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Trials and Triumphs: Alexander Vicol and the Let’s Talk Science Challenge

Blog | June 7, 2024 | Share on:

Alexander Vicol, a current Schulich Leader at McMaster University, began competing in the Let’s Talk Science Challenge in the seventh grade. “It was a phenomenal experience,” says Vicol, recalling many fond memories of the Challenge, from pulse pudding engineering challenges to unlikely quiz victories. One particular triumphant moment for Vicol involved the little-known element, Oganesson (then known as Ununoctium). “During the competition, one of the questions asked: what is the name of the element with 118 protons? And nobody on our team knew,” Vicol recalls. “Since I was the person who specialized in chemistry, I was supposed to know the answer to that question, but I really didn’t know, so I just gave a random guess.” Vicol was shocked when his random answer turned out to be correct. “I was ecstatic. I started yelling. It was super socially unacceptable,” Vicol laughs. “My whole team was so happy! It was actually great.”

Alexander Vicol Headshot against blue background with Let's Talk Science 30th Anniversary logo

For Vicol, the Challenge wasn’t just somewhere to study science but also a chance to put it into practice. “During the engineering challenge, we had to create a mechanism that could pick up a marshmallow off the ground using popsicle sticks and tape,” recalls Vicol. “It seemed so easy at first, but once we started, it was quite difficult!” With some cooperation and a lot of laughter, Vicol’s team was able to use their knowledge and teamwork to lift the marshmallow at the very last second. “We were laughing all the way! But we were also applying what we had learned, cooperating, and practicing intuitive thinking.”

Vicol stresses the importance of the Let’s Talk Science Challenge as an outlet for students seeking extracurricular and enriching experiences in STEM. “I really like that the Let’s Talk Science Challenge exists because it not only provides students the chance to study subjects such as chemistry, biology, and physics in-depth, but also incorporates things like collaboration, project management and teamwork.” Vicol felt the impact of his time competing at Let’s Talk Science as he progressed through his schooling. “There was a very subtle impact that actually turned out to be quite important over the years,” says Vicol. “The Challenge taught me snippets of important information in a way that a seventh or eighth-grader could learn quite easily. For example, the speed of light is 299,792,458 metres per second, which is a fact I’ve known since the seventh grade because of the Let’s Talk Science Challenge.” These little bits of knowledge helped Vicol as he progressed through secondary school, giving him an advantage on difficult topics. “It wasn’t the first time I was seeing these topics. My prior exposure allowed me to have the confidence and time to appreciate and fall in love with the subjects.”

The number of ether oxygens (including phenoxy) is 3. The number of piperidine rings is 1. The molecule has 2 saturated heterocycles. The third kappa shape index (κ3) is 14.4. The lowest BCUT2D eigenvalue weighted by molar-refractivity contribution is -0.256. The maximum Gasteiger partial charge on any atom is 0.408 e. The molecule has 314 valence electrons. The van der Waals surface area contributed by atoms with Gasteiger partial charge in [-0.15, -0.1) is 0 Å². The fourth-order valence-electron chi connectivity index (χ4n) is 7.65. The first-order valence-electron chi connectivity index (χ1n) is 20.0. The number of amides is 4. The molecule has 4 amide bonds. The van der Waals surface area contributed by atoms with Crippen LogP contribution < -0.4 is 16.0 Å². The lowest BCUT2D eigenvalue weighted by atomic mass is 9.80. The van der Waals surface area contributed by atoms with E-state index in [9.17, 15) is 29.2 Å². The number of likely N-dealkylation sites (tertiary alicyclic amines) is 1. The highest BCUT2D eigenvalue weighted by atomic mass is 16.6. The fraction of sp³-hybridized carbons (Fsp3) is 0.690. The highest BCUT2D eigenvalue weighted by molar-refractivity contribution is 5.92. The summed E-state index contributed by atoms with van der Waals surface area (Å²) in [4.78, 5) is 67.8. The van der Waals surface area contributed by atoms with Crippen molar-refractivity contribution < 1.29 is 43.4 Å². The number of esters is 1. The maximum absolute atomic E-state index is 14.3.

Nowadays, Vicol keeps busy studying at McMaster and running the club he founded, McMaster Advanced Space Systems. “We’re currently working with the Canadian Space Agency on two different projects,” says Vicol of the club. “For one, we’re sending a payload 37 kilometres up into the sky via a high-altitude balloon. And for the other, we’re trying to design and build a constructible radio telescope and then test it in Northern Quebec, which should be really cool.” In addition to these projects, the club is also collaborating with SNOLAB, a state-of-the-art, Nobel Prize winning, research laboratory focused on the study of dark matter and neutrinos, located two kilometres underground at Vale’s Creighton mine near Sudbury, Ontario.

In addition to his work in mathematics and physics, Vicol has found a recent passion for neurobiology. “Studying science and math is like looking into the window of truth and seeing how the universe operates: the laws that it follows, the tendencies that it has, how it all comes together to produce the world in which I live,” considers Vicol. “But recently, I’ve found that not only am I trying to understand how the universe works, but also trying to understand the thing that is analyzing the universe works: the brain.” While the shift to biology has been a pivot from his previous study of mathematics and physics, Vicol is excited to see where this new field can take him. 

Even with his Let’s Talk Science Challenge days far behind him, he still feels the influence: “In the Challenge, I competed in chemistry and physics—mainly physics,” recalls Vicol. “And funnily enough, in university, guess what I majored in in my first year? Chemical and physical sciences.” Vicol believes that STEM programming is important for opening doors and providing new opportunities to students. “Students, especially at a young age, are very open to new experiences and learning,” he says. “STEM programming is extremely important for students to figure out what they’re passionate about and what they’re good at.”